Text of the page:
BB: Mary, is there an artist you’d ever long to do a biography of, if only to take a crack at their style?

MGP: I would love to do a bio on Louise Nevelson .. I admire her sculptural pieces.. very strong , yet simple, and beautifully crafted multi-layered pieces. Also her collage work is bold and colorful. I have been exploring abstract painting in my own work, and I have come to appreciate it on a whole new level. Nevelson’s work is my new inspiration… and I would love to see a powerful, contemporary woman artist like herself get the recognition she deserves.

One of my favorite quotes is from Louise Nevelson… “True strength is delicate.”


Many thanks to Barb and Mary for taking the time out to talk to me. If you’re interested in the rest of the blog tour, be sure to check out the following sites:



Emily Jenkins and Paul Zelinsky, author and illustrator of All-of-a-Kind Family Hanukkah
Sydney Taylor Book Award in the Younger Readers Category
At Out of the Box at the Horn Book

Barb Rosenstock and Mary GrandPré, author and illustrator of Through the Window: Views of Marc Chagall’s Life
Sydney Taylor Honor Book in the Younger Readers Category
At A Fuse #8 Production at School Library Journal


Jonathan Auxier, author of Sweep: The Story of a Girl and Her Monster
Sydney Taylor Book Award in the Older Readers Category
At The Prosen People at The Jewish Book Council

Jane Breskin Zalben and Mehrdokht Amini, author and illustrator of A Moon for Moe and Mo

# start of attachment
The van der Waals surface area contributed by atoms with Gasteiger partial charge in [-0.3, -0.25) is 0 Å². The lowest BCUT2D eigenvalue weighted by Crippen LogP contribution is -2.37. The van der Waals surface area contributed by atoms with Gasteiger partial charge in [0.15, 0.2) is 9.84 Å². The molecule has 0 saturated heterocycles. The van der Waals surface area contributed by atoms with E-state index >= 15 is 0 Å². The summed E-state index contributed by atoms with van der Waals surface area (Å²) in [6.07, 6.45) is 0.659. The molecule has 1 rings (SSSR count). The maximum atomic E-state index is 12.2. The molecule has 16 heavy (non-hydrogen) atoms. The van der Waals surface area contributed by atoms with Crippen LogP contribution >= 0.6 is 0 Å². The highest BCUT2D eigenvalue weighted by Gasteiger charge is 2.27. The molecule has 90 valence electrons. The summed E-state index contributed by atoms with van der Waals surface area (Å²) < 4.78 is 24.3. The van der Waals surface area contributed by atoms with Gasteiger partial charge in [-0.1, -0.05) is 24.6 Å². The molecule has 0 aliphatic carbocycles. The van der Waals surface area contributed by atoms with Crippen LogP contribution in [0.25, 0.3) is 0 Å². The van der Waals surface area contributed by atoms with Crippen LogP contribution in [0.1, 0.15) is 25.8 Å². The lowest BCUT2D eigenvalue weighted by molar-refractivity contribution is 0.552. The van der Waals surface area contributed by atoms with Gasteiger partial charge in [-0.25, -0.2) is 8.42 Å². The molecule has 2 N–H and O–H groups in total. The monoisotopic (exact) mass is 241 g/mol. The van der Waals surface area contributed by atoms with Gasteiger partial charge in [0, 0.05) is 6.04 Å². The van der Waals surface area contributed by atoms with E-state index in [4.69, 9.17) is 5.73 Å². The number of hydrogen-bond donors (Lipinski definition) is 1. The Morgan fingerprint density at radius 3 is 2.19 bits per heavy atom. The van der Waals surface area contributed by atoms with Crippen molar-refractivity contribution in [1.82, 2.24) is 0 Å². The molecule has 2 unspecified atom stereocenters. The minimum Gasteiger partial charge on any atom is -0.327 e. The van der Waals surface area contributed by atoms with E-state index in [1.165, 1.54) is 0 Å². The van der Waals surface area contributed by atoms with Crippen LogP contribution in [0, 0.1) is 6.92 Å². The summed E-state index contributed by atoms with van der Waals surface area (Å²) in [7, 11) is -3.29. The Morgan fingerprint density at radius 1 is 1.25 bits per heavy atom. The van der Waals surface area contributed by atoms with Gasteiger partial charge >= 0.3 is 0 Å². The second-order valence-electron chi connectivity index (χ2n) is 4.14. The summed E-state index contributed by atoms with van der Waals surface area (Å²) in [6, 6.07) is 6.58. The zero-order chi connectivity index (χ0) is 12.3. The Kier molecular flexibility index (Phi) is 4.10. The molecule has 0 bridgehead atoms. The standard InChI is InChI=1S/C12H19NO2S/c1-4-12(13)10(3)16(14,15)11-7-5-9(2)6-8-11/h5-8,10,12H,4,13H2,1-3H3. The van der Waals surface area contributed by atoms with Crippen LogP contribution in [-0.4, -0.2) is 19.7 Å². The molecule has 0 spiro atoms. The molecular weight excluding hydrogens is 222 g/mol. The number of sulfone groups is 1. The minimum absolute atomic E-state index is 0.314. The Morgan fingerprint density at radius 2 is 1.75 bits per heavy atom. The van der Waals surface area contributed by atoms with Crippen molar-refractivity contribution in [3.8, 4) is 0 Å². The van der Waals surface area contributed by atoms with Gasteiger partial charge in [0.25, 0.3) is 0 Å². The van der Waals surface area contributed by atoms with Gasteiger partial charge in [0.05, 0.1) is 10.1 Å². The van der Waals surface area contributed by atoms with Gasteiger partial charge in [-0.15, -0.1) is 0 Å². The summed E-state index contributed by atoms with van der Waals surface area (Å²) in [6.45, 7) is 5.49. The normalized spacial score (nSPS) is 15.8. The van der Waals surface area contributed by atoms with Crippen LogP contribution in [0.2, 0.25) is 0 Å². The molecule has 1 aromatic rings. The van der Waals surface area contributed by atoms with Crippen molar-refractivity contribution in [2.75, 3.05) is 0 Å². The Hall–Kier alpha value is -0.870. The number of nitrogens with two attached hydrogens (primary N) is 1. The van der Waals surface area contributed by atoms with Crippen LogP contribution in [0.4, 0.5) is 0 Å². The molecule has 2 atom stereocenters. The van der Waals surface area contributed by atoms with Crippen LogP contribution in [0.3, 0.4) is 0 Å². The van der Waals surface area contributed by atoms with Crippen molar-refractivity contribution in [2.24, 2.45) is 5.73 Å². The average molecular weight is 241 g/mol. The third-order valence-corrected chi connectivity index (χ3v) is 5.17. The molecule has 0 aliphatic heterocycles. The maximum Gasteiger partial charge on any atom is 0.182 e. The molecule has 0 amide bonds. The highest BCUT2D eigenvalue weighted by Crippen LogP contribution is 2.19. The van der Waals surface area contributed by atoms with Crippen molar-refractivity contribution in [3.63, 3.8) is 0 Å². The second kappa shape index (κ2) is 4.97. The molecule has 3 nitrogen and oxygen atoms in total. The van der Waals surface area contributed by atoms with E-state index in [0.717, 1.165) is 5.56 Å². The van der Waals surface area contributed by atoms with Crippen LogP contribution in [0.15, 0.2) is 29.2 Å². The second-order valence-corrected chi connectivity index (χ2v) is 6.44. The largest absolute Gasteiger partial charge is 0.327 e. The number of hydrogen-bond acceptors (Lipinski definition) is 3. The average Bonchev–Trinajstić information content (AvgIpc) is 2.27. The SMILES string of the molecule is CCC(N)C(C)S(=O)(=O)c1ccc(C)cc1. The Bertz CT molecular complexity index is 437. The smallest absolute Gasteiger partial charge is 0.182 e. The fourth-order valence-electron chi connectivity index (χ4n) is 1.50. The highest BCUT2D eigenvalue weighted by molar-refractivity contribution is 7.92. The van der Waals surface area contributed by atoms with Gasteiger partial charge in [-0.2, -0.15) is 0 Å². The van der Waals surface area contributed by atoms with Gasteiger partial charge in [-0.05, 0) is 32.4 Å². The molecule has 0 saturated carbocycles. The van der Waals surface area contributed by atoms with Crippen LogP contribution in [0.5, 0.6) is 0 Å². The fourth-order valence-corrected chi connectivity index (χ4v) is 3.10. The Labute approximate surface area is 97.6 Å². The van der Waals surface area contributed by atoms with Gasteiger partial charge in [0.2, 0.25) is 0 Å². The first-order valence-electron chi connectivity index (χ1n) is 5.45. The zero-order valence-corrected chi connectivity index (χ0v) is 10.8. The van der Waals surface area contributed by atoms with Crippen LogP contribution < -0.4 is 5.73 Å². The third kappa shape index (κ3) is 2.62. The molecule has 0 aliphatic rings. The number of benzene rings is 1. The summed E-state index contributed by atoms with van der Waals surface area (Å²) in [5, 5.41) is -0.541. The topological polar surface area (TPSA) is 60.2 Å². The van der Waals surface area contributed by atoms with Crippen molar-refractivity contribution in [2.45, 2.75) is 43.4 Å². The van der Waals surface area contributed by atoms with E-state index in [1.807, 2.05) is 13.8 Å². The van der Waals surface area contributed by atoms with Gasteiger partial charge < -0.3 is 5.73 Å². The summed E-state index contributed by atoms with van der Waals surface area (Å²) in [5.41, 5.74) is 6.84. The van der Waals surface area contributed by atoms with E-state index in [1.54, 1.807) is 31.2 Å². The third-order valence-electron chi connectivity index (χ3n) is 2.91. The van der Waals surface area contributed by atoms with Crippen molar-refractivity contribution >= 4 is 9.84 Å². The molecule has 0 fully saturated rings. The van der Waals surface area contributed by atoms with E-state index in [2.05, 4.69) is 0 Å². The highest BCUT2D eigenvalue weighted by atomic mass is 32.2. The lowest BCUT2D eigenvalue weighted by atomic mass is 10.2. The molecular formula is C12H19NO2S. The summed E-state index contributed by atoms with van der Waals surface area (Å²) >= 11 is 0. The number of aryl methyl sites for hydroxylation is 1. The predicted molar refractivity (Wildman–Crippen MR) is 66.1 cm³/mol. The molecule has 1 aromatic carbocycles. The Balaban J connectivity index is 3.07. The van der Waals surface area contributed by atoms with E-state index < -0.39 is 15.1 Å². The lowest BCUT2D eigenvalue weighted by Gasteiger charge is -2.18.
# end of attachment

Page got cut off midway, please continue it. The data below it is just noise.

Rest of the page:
Sydney Taylor Honor Book in the Younger Readers Category
At 100 Scope Notes at School Library Journal


Rachel Lynn Solomon, author of You’ll Miss Me When I’m Gone
Sydney Taylor Honor Book in the Teen Readers Category
At Good Reads with Ronna

Elissa Brent Weissman, author of The Length of a String
Sydney Taylor Honor Book in the Older Readers Category
At Mr. Schu Reads

Susan Kusel & Rebecca Levitan, leadership of the Sydney Taylor Book Award Committee
At The Children’s Book Podcast


Vesper Stamper, author of What the Night Sings
Sydney Taylor Book Award in the Teen Readers Category
At Seven Impossible Things Before Breakfast

Erica Perl, author of All Three Stooges
Sydney Taylor Honor Book in the Older Readers Category
At From the Mixed Up Files of Middle Grade Authors


Blog Tour Wrap-Up at The Whole Megillah

Reflections on the 2019 Sydney Taylor Book Awards at ALA at Susan Kusel’s Blog

10th Anniversary of the Sydney Taylor Book Award Blog Tour at The Book of Life

About Elizabeth Bird

Elizabeth Bird is currently the Collection Development Manager of the Evanston Public Library system and a former Materials Specialist for New York Public Library. She has served on Newbery, written for Horn Book, and has done other lovely little things that she'd love to tell you about but that she's sure you'd find more interesting to hear of in person. Her opinions are her own and do not reflect those of EPL, SLJ, or any of the other acronyms you might be able to name. Follow her on Twitter: @fuseeight.


  1. Great questions! Thanks for this terrific interview!


  1. […] Views of Marc Chagall’s Life (Sydney Taylor Honor Book in the Younger Readers Category) at A Fuse #8 Production at School Library […]